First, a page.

Learning about the subjects vs. learning though the subjects

So what David Perkins urges us to think about is how can we defeat the disease of "aboutitis." How can we stop our children from learning about the subjects that we work with them on towards learning though the subjects. So we are not learning about mathematics, we are being mathematicians. We are not learning about science, we are being scientists.

How can we make that happen? And for me often that comes through the use of things like big ideas in the classroom. So in history classroom we might be about teaching on the industrial revolution. We might take a big idea like is economic profitability more important than human rights?

If we take that really big idea and that idea runs as a key note, as a through line, through the whole learning experience, then we are not just learning about the industrial revolution anymore, we are thinking about a really big ethical idea. Is it okay for people to be exploited in the name of financial profitability?

And then we learn about the industrial revolution but in view of that big question that speaks to the human condition. So if we are going to overcome the disease of aboutitis, it maybe a powerful direction for teachers to think about what are those big questions that underscore everything that I am exploring with my learners.

Why does this subject and why does this topic matter?

Teachers more important than ever in a student-centred model

Colin: This lends way to your idea that teachers are probably more important than ever now in a student-centred model. This is because what you are talking about is more an insight based model of helping someone understand a concept through their own life experience, because you've had an extra 20 or 30 years to think about these concepts.

So wisdom becomes very important. If a teacher really believes in a student-centred model, let's say they are listening to this conversation, "Yeah, yeah I get it, but I just don't think I am quite there," what do they need to think about first and how do they themselves need to change, if in fact there is a need for them to change?

The cultural force of time

Simon: Well, that would be the first thing always beginning with what might that need be, and is there really a need? It comes back again to the cultural force of time.

If teachers believe that their role is to disseminate information, that’s what they are there for, to share their wisdom and their expertise with their learners, then that’s what they will allocate time to.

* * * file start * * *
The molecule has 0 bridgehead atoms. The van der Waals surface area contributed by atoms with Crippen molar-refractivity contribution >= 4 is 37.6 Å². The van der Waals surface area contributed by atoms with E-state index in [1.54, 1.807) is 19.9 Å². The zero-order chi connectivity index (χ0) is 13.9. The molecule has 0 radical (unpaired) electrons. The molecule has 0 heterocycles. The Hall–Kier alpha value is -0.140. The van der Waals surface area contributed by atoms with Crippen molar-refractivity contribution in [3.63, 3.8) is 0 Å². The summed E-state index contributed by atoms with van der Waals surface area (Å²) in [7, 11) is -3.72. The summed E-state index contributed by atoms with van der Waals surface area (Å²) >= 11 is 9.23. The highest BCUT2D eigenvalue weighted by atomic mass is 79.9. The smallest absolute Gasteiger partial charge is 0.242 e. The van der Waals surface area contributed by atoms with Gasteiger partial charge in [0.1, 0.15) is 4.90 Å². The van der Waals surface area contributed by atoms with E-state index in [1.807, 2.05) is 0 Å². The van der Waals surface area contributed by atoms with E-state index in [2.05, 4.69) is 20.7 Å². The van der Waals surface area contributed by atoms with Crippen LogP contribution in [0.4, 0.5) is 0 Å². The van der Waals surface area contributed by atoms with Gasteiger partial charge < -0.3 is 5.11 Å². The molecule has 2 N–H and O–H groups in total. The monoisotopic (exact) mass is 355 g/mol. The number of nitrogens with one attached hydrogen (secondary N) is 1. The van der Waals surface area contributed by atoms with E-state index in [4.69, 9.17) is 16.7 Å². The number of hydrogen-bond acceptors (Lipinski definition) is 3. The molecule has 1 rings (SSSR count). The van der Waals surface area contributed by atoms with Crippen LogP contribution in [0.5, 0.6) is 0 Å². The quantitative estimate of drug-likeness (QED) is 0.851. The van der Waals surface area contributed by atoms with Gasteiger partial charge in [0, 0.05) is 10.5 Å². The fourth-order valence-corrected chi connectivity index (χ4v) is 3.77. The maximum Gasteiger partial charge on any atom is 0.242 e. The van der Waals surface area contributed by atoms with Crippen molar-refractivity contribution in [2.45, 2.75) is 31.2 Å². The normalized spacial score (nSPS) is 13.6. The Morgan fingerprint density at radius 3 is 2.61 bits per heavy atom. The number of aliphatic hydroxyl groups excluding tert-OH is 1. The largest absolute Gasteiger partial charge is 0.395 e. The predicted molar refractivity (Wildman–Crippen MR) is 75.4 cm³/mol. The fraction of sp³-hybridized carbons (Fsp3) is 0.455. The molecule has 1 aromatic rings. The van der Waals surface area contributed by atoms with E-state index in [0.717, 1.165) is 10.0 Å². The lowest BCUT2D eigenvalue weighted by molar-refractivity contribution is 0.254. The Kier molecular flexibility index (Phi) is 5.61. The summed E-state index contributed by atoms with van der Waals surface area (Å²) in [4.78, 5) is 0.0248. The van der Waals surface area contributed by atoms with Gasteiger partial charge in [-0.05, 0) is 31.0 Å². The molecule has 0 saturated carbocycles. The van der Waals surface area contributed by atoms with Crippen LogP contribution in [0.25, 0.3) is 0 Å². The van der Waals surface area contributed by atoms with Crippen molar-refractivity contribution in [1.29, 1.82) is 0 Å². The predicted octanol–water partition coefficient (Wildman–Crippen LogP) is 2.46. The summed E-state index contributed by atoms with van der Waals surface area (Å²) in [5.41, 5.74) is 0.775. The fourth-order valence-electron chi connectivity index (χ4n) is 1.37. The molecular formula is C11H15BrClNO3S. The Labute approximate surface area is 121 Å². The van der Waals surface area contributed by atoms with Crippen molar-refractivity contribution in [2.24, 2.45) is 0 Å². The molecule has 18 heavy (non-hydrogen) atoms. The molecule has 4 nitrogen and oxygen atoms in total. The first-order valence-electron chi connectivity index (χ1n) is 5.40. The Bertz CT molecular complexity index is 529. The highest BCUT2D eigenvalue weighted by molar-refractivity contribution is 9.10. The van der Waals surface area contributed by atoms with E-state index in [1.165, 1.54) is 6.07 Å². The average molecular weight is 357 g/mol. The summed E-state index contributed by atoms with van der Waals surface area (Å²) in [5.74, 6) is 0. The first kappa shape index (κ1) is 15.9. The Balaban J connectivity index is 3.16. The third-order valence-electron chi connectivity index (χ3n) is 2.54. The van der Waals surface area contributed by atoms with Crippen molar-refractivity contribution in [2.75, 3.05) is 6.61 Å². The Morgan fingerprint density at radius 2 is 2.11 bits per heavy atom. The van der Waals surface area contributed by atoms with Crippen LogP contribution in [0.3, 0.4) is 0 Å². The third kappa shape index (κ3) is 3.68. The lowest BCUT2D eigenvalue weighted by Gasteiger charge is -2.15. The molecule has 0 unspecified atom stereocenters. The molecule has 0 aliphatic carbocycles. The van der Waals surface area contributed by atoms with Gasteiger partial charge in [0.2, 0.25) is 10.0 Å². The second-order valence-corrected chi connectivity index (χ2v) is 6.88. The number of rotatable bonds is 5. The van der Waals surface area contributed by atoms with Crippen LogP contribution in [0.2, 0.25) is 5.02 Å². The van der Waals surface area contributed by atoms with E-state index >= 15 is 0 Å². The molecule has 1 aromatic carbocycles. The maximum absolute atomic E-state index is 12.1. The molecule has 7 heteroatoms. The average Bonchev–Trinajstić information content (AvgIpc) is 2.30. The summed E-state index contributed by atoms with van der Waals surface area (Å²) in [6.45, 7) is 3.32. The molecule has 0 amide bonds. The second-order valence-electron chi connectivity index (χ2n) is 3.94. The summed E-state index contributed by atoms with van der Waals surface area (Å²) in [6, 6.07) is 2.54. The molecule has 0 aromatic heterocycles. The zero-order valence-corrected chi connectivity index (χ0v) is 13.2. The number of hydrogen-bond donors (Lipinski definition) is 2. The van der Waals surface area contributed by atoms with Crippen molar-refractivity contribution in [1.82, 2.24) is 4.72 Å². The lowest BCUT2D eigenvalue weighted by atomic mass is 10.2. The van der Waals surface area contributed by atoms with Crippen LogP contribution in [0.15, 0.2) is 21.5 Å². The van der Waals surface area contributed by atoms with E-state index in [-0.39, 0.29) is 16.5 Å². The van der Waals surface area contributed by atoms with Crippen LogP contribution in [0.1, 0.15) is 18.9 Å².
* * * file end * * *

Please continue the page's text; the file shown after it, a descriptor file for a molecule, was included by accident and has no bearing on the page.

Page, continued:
But if teachers believe that their role is to build a culture of critical and creative thinkers to help young people become critical and creative thinkers, then that's where they will allocate their time.

So in working with schools who are interested in these ideas but don't really know how to start, I think it would be a mistake to start just by trying ideas.

I think that the beginning point has always got to be to confront the fundamental beliefs. Do we really, really want to make the learning experience student-centred? Is that really what the school values?

Colin: That’s a good question, isn’t it? And do we actually really talk about that openly and honestly enough and then actually write down an answer and stick to it. You might hear that question in a staff meeting. People might say, "Oh, yeah, I think that's a really good idea." And then there is a lot of talk and then people say, "All right, that's it, time to go" and they get back to their desks and they go home.

But how do we bring that, how do we sort of rewind that if you like, if you can think about a movie where you see a scene happen and then they rewind it and "Okay, let's go back where we started." Actually what we thought was we get an answer but we don't have an answer. How do we stop that moment in time?

Simon: You know what, when I walk past a bakery, there are a lot of beautiful cakes in the window display. I can see my favourite, chocolate brownies. I can see lovely cream cakes. I can see scones, as an Englishman I love those.

But if I'm not hungry, then however beautiful those cakes are, I'm not going to purchase them. So we've got to start with the hunger, we got to start with those core values and principles before we start trying to do something about it.

Colin: Maybe start asking some "what if" questions. What if my day wasn't so busy? What if I thought that I had more time? What if I thought that my administrators in my school were actually listening to what I thought was a problem? Now there is something controversial, how about that?

Simon: I am glad you said that, not me.

Colin: I am quite happy to take the responsibility. Simon, we could talk for a very long time and this has been great to speak to you today. Thanks so much for your time.

Simon: Pleasure. Thanks for having me along.